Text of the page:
Hall of Famer to Hall of Famer

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Editor’s Note: The following story was written by former University of Iowa sports editor George Wine and first published on hawkeyesports.com on Nov. 19, 2006.

IOWA CITY, Iowa — The sudden death of (former Michigan head football coach) Bo Schembechler brought back distant memories — some good, some not so pleasant.
Schembechler coached Michigan football for 21 years, beginning in 1969. In his first 12 seasons, the only teams to win Big Ten titles were Michigan and Ohio State. Sportswriters accurately referred to our conference “the Big Two and Little Eight.”
Iowa played Michigan four times during that period and none of the games were close. The Wolverines won by the combined scores of 147-13, and those results were partly responsible for the firings of Iowa coaches Frank Lauturbur and Bob Commings.
Hayden Fry became Iowa’s head coach in 1979 and Michigan was off the Hawkeye schedule his first two seasons. By 1981 Hayden had a good club that was winning with a stingy defense and exceptional special teams.
Among Iowa’s early-season victims were Nebraska and UCLA, both ranked No. 6 in the nation when they visited Kinnick Stadium. The results of those games got national attention and for the first time in 20 years, the Hawkeyes were ranked in the polls.
When Iowa traveled to Ann Arbor in mid-October, unbeaten Michigan held the No. 6 spot in the national rankings and was a solid favorite to beat the 4-1 Hawkeyes, who hadn’t won there since 1958.
Fry’s game plan was simple and it worked beautifully. He used the powerful leg of Reggie Roby, the best punter in college football, and his strong defense, led by Andre Tippett, to win the battle of field position.
Schembechler’s defense limited Iowa to three field goals by freshman Tommy Nichol, but that was enough scoring to give the Hawkeyes a 9-7 upset victory. When the polls came out two days later, the No. 6 team in the nation was Iowa, which went on to share the Big Ten championship and play in the Rose Bowl.
The second memorable Fry versus Schembechler game was played four years later, in 1985. Iowa was ranked No. 1 and Michigan No. 2 and the contest received national attention that was nearly suffocating.
To add to the drama, Musco Lighting was brought into Kinnick Stadium for the first time. The nationally televised game was scheduled to start in daylight and end in darkness.
As usual, Schembechler had a tremendous defense that had not allowed a touchdown in its previous four games. Fry’s offense, featuring Chuck Long and Ronnie Harmon, was one of the most potent in college football. The immovable object was about to meet the irresistible force.
The Hawkeyes had no trouble moving the ball — they finished with 422 yards total offense — but they could not find the end zone. Michigan was leading 10-9 when Iowa got the ball 82 yards from the goal line and little time on the clock.
Long demonstrated his all-America skills by taking his team on a 16-play drive to the Michigan 12-yard line. With only seconds remaining, Fry called timeout and asked Rob Houghtlin to kick his fourth field goal of the game.
Then Schembechler, in an attempt to unnerve Houghtlin, called consecutive timeouts. “Can you believe it, coach?” Houghtlin asked Fry. “They’re trying to ice me.”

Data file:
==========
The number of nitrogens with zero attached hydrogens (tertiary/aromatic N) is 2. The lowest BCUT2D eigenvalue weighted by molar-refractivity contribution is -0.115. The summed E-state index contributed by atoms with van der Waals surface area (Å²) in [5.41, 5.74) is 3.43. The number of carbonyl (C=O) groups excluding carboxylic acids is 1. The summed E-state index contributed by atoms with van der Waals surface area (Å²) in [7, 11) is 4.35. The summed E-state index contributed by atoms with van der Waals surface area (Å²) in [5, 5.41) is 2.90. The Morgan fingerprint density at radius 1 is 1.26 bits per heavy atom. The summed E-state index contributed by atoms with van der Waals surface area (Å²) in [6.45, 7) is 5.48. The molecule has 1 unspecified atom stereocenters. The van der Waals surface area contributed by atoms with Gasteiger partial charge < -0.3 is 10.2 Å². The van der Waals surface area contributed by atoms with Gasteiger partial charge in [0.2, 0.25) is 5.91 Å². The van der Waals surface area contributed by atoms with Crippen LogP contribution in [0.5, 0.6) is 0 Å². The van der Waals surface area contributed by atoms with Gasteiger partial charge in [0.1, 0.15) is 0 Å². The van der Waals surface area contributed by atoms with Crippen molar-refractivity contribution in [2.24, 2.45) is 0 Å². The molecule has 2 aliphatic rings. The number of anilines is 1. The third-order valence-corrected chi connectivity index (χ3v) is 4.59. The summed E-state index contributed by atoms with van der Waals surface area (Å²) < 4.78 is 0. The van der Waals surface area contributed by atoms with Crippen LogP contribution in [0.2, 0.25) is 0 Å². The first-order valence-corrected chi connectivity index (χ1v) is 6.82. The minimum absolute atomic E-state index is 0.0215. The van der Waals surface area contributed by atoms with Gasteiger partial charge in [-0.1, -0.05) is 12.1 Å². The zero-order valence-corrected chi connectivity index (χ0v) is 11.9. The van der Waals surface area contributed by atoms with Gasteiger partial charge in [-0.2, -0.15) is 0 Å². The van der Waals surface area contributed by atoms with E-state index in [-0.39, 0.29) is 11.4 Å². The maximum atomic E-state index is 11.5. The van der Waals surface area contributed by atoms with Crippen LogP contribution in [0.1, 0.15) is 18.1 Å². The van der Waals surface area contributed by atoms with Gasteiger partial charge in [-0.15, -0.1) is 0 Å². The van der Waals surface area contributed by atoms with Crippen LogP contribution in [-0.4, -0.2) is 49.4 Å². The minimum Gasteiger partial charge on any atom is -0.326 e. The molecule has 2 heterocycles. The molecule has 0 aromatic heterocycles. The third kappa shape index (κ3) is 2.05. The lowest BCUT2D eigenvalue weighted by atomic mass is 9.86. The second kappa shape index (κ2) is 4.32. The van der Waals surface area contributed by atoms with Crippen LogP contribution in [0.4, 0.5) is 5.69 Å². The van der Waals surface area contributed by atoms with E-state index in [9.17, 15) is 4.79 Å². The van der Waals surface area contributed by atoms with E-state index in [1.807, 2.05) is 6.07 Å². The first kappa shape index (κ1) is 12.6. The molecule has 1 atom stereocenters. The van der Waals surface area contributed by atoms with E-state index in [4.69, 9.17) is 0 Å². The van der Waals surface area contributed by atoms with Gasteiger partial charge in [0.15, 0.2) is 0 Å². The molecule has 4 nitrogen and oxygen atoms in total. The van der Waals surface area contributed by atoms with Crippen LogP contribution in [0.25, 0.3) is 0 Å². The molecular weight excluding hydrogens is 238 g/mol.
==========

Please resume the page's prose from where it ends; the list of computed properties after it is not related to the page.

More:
When the teams finally lined up for the field goal attempt, the stadium was eerily silent. When Houghtin’s kick split the uprights the place exploded.
Against a dark sky, the scoreboard glowed the final score: Iowa 12, Michigan 10. There was bedlam on the field. University security estimated 30,000 fans spilled out of the stands and things got a little scary.
The Hawkeyes celebrated by piling on Houghtlin and his holder, Mark Vlasic, who was hurt and missed the next two games. The goal posts were ripped down and some fans were injured.
“This game, with its dramatic ending, ranks No. 1 in my coaching career,” said Fry. “It had a huge buildup and a great impact on the national polls. It was one of the few times that the game exceeded the hype.”
Iowa went on to win an outright Big Ten championship and Rose Bowl berth.
Hayden and Bo faced off nine times and many of the games went down to the wire. One that didn’t was the 26-0 victory by Iowa in 1984. That is the worst loss ever administered to a Schembechler team.
During the 1980s, as they matched wits from across the football field, the two coaches became good friends. Their admiration and respect for one another was obvious.
Fry, the old psychology major, liked to play with Bo’s head. Schembechler was one of the first coaches to complain about the visitors’ pink locker room at Kinnick Stadium. He had his student managers cover the pink walls with white butcher paper.
Hayden would just laugh and tell Bo, “Gotcha!”
Schembechler is among the greatest coaches in Big Ten history. He won 85 percent of his conference games. No other coach is close to that figure. He won or shared 13 Big Ten championships. He had 16 teams ranked in the Top Ten.
Schembechler and Woody Hayes dominated the Big Ten during the 1970s, but Fry put a stop to that. Fry showed that it was possible for someone other than Michigan and Ohio State to win the championship. Other coaches took his cue and the league became much more competitive and interesting.
When Fry was inducted into the College Football Hall of Fame a few years ago, he requested that Schembechler be the person to present him the plaque at an on-field ceremony at Kinnick Stadium.
One Hall of Famer honoring another. What could be more appropriate?